It’s time to recognise pharmacy excellence

Past PSA Excellence Award winners share what the recognition meant to them and the professional doors it can open.

Every year at PSA’s national conference, the Excellence Awards recognise outstanding pharmacy achievements. Australian Pharmacist spoke with a mix of award winners about the personal and professional benefits recognition brings – no matter your stage of career.

Angelica Lagoda – Intern of the Year 2018

As an intern at LiveLife Pharmacy Keppel Bay Plaza in Yeppoon, Central Queensland, 

Angelica Lagoda strengthened the pharmacy’s mental health service. She facilitated regular training for pharmacy staff, developed a formal referral and follow-up program, and opened up a line of communication with local GPs.

Ms Lagoda was also a representative on the PSA Queensland ECP Working Group throughout her intern year. 

‘Being awarded Intern Pharmacist of the Year was a real privilege,’ Ms Lagoda told AP. ‘It was the recognition of a team of people around me who had supported me to become the best pharmacist I could be during my pre-registration year.’ 

Angelica Lagoda (second from left) at PSA18. (Image: Dallas Kilponen)

Post-award, Ms Lagoda still works in community pharmacy, rising through the ranks to land a role as a managing pharmacist on the Sunshine Coast. 

‘The award gave me the confidence to continue to develop as a pharmacist and a leader,’ she said. ‘I’ve been able to hone the skills to develop a team around me who also provides the best care for the community.’ 

One of the best things about the profession is that everyone works together to achieve the best outcomes for patients and communities, Ms Lagoda said.

‘It’s important to recognise how pharmacists have shown up for their communities in so many different areas,’ she added. 

Zoe Robinson – Pharmacy Student of the Year 2021

For Zoe Robinson, being awarded Pharmacy Student of the Year (PSOTY), after distinguishing herself in a real-life clinical competition at PSA21, represented the culmination of a period of hard work, late nights and commitment.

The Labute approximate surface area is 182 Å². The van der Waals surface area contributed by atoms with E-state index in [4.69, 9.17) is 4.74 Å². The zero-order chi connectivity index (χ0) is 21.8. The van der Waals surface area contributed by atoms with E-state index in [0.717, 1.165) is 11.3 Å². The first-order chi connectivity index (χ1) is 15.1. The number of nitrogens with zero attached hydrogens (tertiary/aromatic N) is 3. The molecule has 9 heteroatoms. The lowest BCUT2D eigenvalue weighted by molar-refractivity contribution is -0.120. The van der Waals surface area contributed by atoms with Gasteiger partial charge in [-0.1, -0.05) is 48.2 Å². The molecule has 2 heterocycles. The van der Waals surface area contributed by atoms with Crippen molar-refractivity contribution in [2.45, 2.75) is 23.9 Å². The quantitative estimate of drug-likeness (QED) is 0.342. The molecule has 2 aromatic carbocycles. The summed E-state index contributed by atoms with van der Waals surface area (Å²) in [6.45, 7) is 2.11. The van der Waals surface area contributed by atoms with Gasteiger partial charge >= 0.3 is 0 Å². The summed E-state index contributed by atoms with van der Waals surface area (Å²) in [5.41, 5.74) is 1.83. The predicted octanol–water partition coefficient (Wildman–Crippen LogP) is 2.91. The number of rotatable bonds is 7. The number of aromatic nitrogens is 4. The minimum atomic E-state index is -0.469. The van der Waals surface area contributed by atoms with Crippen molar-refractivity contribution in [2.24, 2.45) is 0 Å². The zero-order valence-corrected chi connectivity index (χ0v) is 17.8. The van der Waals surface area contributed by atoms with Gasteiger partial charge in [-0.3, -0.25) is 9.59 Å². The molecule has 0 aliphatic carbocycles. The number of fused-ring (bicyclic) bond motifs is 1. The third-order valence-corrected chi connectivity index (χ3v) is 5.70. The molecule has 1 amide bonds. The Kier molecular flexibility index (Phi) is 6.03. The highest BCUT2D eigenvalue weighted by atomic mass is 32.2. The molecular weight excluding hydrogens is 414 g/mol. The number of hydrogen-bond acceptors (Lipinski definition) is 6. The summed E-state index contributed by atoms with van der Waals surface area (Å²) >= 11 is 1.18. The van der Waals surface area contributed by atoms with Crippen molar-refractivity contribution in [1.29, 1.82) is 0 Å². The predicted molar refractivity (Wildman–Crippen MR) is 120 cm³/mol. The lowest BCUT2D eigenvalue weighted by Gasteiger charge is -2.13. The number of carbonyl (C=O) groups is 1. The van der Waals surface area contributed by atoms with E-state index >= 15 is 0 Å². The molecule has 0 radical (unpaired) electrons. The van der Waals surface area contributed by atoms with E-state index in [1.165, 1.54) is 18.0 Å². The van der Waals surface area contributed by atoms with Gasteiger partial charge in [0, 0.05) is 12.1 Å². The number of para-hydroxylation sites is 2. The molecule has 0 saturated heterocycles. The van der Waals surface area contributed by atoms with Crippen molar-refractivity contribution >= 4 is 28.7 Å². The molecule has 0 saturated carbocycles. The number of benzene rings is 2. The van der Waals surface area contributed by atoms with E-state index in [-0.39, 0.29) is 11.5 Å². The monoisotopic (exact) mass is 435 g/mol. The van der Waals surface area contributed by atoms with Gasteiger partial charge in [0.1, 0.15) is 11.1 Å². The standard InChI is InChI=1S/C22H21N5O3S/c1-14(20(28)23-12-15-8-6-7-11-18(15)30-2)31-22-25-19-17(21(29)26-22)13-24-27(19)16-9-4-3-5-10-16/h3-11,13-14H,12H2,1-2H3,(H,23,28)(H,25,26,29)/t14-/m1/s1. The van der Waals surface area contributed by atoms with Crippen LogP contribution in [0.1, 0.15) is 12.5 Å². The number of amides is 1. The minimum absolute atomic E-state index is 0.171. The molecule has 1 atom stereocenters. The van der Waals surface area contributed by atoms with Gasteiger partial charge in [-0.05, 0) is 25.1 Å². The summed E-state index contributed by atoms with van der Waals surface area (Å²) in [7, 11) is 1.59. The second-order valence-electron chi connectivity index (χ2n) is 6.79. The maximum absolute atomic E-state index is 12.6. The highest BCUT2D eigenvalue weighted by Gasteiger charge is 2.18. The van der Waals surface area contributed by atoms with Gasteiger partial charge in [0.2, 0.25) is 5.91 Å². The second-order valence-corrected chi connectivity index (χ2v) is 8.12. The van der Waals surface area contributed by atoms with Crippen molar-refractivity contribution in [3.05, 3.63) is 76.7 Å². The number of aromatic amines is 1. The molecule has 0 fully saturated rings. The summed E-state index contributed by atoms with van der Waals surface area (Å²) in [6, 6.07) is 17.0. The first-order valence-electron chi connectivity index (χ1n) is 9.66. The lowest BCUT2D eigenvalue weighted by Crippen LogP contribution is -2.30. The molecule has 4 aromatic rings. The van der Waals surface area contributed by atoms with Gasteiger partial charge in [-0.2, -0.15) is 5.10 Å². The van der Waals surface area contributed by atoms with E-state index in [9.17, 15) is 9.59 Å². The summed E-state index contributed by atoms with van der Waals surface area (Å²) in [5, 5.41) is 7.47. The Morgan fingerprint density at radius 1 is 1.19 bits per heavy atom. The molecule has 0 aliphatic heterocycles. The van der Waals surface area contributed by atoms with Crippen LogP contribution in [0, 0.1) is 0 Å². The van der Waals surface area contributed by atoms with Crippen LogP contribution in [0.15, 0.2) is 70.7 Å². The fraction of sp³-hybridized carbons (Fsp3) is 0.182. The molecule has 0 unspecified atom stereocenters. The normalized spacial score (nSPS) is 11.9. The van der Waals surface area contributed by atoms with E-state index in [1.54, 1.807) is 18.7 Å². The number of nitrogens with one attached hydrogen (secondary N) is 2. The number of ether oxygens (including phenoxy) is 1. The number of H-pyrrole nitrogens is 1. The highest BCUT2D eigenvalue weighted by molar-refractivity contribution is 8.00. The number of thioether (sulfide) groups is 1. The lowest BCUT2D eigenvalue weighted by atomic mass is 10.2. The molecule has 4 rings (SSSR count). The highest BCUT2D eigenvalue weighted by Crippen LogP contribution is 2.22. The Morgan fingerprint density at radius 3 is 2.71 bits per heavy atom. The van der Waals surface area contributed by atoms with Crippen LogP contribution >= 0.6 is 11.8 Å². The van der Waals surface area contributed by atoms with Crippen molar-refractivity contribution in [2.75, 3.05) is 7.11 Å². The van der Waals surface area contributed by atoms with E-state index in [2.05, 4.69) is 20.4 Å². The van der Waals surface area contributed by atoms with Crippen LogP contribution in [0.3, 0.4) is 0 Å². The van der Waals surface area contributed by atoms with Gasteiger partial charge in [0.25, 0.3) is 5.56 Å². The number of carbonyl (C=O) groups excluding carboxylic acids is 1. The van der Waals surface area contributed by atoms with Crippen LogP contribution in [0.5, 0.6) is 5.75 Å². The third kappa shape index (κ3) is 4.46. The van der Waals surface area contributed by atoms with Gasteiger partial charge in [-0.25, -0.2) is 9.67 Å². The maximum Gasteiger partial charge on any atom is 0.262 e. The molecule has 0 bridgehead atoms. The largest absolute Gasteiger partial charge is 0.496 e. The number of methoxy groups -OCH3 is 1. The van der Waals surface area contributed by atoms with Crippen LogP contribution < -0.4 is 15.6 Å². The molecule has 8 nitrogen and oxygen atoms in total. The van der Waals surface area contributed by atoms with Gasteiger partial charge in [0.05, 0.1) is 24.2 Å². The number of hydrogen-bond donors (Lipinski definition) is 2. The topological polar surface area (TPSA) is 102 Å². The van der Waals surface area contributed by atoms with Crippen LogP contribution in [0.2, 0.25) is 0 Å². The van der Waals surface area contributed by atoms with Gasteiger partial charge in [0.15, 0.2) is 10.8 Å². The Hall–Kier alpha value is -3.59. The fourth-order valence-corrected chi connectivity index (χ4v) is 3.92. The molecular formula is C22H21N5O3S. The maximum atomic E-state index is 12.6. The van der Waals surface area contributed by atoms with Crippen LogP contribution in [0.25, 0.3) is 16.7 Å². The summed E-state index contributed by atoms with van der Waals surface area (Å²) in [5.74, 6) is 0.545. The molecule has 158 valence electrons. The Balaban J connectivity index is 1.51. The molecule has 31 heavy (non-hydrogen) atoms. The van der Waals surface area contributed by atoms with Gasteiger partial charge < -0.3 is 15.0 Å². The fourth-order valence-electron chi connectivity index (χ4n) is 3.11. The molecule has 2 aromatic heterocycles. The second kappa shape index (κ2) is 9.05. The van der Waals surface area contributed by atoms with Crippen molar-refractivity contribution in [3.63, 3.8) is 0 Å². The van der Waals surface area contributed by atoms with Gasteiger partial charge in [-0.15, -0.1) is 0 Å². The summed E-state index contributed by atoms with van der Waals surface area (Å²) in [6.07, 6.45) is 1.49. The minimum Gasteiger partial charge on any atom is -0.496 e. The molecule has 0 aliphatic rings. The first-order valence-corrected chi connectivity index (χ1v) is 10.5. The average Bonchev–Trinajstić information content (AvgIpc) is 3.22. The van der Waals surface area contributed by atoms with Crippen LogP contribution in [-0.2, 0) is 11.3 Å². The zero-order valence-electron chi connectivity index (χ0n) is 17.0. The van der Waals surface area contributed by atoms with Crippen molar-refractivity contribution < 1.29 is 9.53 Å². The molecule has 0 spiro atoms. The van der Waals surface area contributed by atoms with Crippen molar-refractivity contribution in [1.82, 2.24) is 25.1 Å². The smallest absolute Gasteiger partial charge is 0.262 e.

‘To be recognised with such a highly regarded award, at this time, made me feel very humble,’ she said.

‘Being awarded PSOTY assisted in the interview process for my internship positions.’

Zoe Robinson

After graduating with a Bachelor of Pharmacy (Honours) at the end of 2021, Ms Robinson secured a highly sought-after internship with Queensland Health.  

‘Being awarded PSOTY assisted in the interview process for my internship positions,’ she said. 

‘It was a wonderful achievement to highlight during the process of securing my dream internship in a government-funded hospital.’

Dr Fei Sim FPS – Early Career Pharmacist of the Year 2019

As a Senior Lecturer and Coordinator of International Engagement in the School of Pharmacy and Biomedical Sciences at Curtin University, co-owner of several community pharmacies, PSA National Board Director and Chair of the Contemporary Community Pharmacy Practice Community of Specialty Interest, Dr Fei Sim is one of the profession’s most accomplished pharmacists.

She said winning the Early Career Pharmacist of the Year award opened up several leadership opportunities.

‘To me, the award was not about me. It was about the people around me who have supported me throughout my professional and personal journey,’ Dr Sim told AP.